A common piece of writing advice is to insert a comma where there would be a natural pause in speech. However, this advice isn’t very good. It leads to incorrect comma use that can make the meaning of a sentence more difficult to understand.
It’s important to understand comma rules for this reason. Here, we’ll explain how to use commas with coordinating conjunctions (and, but, so, yet, or, nor, for).
When do you use a comma?
Broadly speaking, commas indicate a brief pause. They are used to separate parts of a sentence to make the meaning clear and the sentence easier to read.
What is a coordinating conjunction?
A coordinating conjunction can join two nouns, two verbs, two adjectives, two adverbs, two phrases, or two independent clauses. There are seven coordinating conjunctions, and the best way to remember them is through the acronym FANBOYS:
For And Nor But Or Yet So
When should you use a comma before a coordinating conjunction?
Use a comma before a coordinating conjunction when you join two independent clauses. This indicates that the clauses are to be read separately.
An independent clause is one that works as a full sentence on its own. It always contains a main verb and a grammatical subject (the noun, noun phrase, or pronoun that comes at the very beginning of a sentence and is engaged in the activity of the verb).
These are independent clauses:
1. Hades, the god of the Underworld (subject), saw (main verb) Persephone picking flowers one day.
2. He (subject) immediately fell (main verb) in love with her.
If we want to join these two clauses into a single sentence, we can use a coordinating conjunction, in this case “and”. A comma goes before “and.”
Hades, the god of the Underworld, saw Persephone picking flowers one day, and he immediately fell in love with her.
Another way to write this sentence would be as follows:
Hades, the god of the Underworld, saw Persephone picking flowers one day and immediately fell in love with her.
If you look carefully, you’ll see that “he” has disappeared from the second clause, as has the comma after “day.”
The removal of “he” means that the second clause (“immediately fell in love with her”) is no longer an independent clause. It has no subject (he) and only has meaning when joined to the first half of the sentence using “and.” This is what we call a subordinate (or dependent) clause.
Because the two verbs (saw + fell in love) now share a single subject (Hades), they can be referred to in grammatical terms as a compound verb. A comma should never be used between the two verbs in this case.
In the next section, we explain this further.
When NOT to use a comma with coordinating conjunctions?
As we’ve seen, commas are not used with coordinating conjunctions when they join a compound verb (two or more verbs that share a single subject). The same goes for a compound subject, compound object (the noun/pronoun/noun phrase(s) acted on by the main verb), compound adverb, or compound adjective.
Example of a compound subject (Hades + Persephone)
Incorrect: Hades, and Persephone lived together in the Underworld.
Correct: Hades and Persephone lived together in the Underworld.
Example of compound object (Persephone + other children)
Incorrect: Zeus loved Persephone, and his other children.
Correct: Zeus loved Persephone and his other children.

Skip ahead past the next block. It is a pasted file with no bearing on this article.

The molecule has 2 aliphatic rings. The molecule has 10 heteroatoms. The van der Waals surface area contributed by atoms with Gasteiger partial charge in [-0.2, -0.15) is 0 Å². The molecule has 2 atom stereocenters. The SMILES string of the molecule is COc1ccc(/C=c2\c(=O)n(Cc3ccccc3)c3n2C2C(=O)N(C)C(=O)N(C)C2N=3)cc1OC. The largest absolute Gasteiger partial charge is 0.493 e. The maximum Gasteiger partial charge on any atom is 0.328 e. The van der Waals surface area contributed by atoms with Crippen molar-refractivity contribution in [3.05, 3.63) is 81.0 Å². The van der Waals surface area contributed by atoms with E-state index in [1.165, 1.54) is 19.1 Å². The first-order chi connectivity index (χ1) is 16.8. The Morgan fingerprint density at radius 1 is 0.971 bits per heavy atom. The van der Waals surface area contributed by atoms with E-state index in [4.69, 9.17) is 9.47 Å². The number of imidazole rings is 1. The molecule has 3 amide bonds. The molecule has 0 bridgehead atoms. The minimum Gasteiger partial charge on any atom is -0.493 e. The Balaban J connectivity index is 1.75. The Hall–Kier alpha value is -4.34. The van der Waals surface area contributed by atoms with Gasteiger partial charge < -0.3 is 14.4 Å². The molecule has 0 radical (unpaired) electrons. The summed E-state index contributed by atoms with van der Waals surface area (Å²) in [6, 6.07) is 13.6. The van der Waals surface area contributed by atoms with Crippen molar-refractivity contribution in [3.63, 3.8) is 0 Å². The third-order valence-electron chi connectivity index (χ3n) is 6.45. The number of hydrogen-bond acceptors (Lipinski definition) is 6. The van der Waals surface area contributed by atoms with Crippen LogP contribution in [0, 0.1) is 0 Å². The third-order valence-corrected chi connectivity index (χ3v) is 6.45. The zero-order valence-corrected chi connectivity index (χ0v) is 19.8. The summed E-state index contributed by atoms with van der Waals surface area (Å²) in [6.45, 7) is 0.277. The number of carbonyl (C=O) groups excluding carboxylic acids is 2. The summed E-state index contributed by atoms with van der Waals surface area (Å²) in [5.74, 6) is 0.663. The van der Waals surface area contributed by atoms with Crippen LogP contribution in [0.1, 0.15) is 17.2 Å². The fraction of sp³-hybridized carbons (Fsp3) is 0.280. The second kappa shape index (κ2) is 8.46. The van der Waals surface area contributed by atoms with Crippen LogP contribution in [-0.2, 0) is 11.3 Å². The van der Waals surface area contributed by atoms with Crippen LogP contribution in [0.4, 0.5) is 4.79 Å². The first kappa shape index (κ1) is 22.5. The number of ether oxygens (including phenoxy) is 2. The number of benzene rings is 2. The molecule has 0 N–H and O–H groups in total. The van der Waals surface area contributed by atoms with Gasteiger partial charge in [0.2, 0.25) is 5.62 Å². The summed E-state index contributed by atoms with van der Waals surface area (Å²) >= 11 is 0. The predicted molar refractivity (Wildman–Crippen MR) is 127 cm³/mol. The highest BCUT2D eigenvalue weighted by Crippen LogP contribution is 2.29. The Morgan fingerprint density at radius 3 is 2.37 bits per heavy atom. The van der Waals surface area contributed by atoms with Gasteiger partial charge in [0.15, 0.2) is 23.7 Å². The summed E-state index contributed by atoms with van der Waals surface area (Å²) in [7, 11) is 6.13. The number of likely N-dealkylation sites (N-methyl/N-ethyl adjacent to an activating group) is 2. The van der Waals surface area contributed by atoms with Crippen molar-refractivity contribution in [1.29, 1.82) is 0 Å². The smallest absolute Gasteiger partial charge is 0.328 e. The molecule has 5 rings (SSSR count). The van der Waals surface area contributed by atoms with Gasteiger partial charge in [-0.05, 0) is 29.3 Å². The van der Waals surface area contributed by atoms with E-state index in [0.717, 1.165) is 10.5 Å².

Example of compound verb (picking + eating)
Incorrect: Persephone liked picking flowers, but not eating them.
Correct: Persephone liked picking flowers but not eating them.
Example of compound adjective (sympathetic + unwilling)
Incorrect: Zeus was sympathetic, yet unwilling to help Persephone escape the Underworld.
Correct: Zeus was sympathetic yet unwilling to help Persephone escape the Underworld.
Example of compound adverb
Incorrect: Hades loved Persephone deeply, but excessively.
Correct: Hades loved Persephone deeply but excessively.
If you’re connecting two phrases, you also don’t use a comma with the coordinating conjunction (although there are exceptions in long sentences for the sake of clarity).
Example of two phrases
Incorrect: Zeus loved his daughter Persephone, but wasn’t willing to help her escape the Underworld.
Correct: Zeus loved his daughter Persephone but wasn’t willing to help her escape the Underworld.
Do you use a comma when you start a sentence with a coordinating conjunction?
You may have been taught at school that you can’t start a sentence with a coordinating conjunction. This is probably because your teacher was trying to train you not to write sentence fragments. However, it is possible—just don’t use a comma after it.
Incorrect: But, Zeus finally decided to save Persephone from the Underworld.
Correct: But Zeus finally decided to save Persephone from the Underworld.
Note that a fragment is missing one or both of the two essential elements (the subject and main verb) to create an independent clause, as in this example:
Zeus wouldn’t help Persephone at first (independent clause). But finally saved her (fragment with no subject).
To remember the seven coordinating conjunctions, use the acronym FANBOYS. They should always take a comma when joining two independent clauses. In most other cases, no comma should be used.
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With a PhD in Languages, Literature & Cultural Studies, Eloise has a long background in language teaching which she brings to her work as an editor. When not poring over the words of others, she’s working on her epic fantasy novel, kicking bags at the gym, or roaming the beaches, hills and forests with her dog.